Sean Farrell reports from Thomond Park
“FIVE POINTS IN Europe, at home, we’ll take any day of the week,” said Johann van Graan, and there was no arguing the issue.
Sam Arnold celebrates the bonus point-sealing try. Source: Dan Sheridan/INPHO
Yesterday’s five-try win over Gloucester came with more than a few tempering factors, but a return of seven points and control of the pool after two rounds of Heineken Champions Cup action is a solid showing from Munster.
After a deadlock in Devon in round one, the lunchtime kick-offs undeniably swung pool 2 Munster’s way as the Premiership leaders remained winless thanks a powerful home display from Castres – the French champions who are dangerously close to taking this tournament very seriously.
Walking out of Thomond Park, however, there was no sense of glee after a 14-point win over English opposition. Because the 14 men from the west country successfully took advantage when their hosts eased off the pedal, grabbing 19 points in the final quarter.
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“We’re concerned at any point that we concede,” agreed Van Graan post-match.
“Got to 36-10 by (67 minutes) and, unfortunately, I think we conceded quite a few penalties in a row there and we got stuck inside our own 22.
“Credit to the opposition as well, a lot of times with 14 men it actually draws you closer. They fought for that bonus point and I think in the last play of the game we killed it. From our side, in terms of the bigger picture, five points for us and they didn’t get a point.”
Munster lead the way, but this pool is shaping up to be a tight one. And, come round six, quarter-final seedings in Europe have that awkward knack of coming down to the finest of margins between teams’ points difference or tries scored. Let’s hope the final quarter here is easily forgotten.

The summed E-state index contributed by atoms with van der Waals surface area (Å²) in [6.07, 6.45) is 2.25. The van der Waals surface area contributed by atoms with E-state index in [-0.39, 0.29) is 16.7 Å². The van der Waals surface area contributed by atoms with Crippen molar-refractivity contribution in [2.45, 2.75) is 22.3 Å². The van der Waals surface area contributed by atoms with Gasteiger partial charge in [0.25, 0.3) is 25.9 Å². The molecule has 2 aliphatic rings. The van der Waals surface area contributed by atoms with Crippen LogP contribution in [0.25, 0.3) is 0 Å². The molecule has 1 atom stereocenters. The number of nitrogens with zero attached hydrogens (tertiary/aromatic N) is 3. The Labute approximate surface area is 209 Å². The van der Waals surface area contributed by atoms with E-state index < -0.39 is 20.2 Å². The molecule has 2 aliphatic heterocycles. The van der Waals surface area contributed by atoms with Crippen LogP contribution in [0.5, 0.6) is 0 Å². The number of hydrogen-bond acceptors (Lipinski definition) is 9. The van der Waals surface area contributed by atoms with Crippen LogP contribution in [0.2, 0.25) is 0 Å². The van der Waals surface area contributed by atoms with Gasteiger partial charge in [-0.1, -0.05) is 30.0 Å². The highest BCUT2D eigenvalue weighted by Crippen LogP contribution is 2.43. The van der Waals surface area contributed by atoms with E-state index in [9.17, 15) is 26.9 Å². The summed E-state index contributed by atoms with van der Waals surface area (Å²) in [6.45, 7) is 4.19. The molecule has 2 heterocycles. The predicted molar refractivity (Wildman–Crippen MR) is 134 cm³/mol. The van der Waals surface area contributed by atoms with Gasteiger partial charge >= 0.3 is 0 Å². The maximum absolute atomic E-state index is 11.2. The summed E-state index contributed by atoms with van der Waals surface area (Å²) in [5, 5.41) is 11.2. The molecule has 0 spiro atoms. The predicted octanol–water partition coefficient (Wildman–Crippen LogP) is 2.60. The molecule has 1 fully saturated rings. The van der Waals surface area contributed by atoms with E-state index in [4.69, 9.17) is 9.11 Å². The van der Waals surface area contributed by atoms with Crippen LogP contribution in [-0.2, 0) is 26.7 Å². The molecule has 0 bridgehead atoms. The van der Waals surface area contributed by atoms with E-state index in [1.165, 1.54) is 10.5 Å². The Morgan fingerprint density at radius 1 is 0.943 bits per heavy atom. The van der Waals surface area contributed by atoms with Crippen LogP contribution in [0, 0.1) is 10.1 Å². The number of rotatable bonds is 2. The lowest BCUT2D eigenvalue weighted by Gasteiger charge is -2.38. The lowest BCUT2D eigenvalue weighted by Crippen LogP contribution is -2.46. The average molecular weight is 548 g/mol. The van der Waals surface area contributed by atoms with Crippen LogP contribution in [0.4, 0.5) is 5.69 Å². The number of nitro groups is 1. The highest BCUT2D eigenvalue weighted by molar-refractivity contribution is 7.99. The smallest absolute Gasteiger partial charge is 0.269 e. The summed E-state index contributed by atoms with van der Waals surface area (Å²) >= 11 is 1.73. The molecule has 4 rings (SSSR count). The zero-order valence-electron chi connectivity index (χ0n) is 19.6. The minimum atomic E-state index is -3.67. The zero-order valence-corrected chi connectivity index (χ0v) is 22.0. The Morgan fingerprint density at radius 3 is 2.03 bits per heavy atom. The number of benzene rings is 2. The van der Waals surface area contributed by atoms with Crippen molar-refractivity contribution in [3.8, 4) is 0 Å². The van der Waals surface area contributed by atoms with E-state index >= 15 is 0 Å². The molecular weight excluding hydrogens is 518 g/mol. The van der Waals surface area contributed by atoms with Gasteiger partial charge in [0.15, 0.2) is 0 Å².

If the southern province stay on their current course, dampen down Castres’ European interest and somehow pick up a little luck on the injury front, then Munster are well capable of doing just that.
Carbery heads for the sheds. Source: Ryan Byrne/INPHO
Last year’s semi-finalists are getting immense value from their new recruits and after making the most of limited opportunities in torrid Sandy Park conditions, Joey Carbery made the most of a dry, calm track.
The 22-year-old thoroughly deserved to show a flicker of a selfish streak to shun a two-man overlap and run at the try-line himself, because he had a hand in creating three more Munster tries. From seamlessly connecting a first-half break on the left flank to create a try in the right corner — via Darren Sweetnam and Andrew Conway — for Mike Haley, to that delicious behind-the-back pass before Sammy Arnold’s score and perfectly-timed delays. His terrific array of passing makes all the difference.
Carbery deserved his man of the match gong, but this was another tremendous outing for Tadhg Beirne. How Wayne Pivac must miss the explosive lock as Scarlets face into mid-season with two European defeats to their name.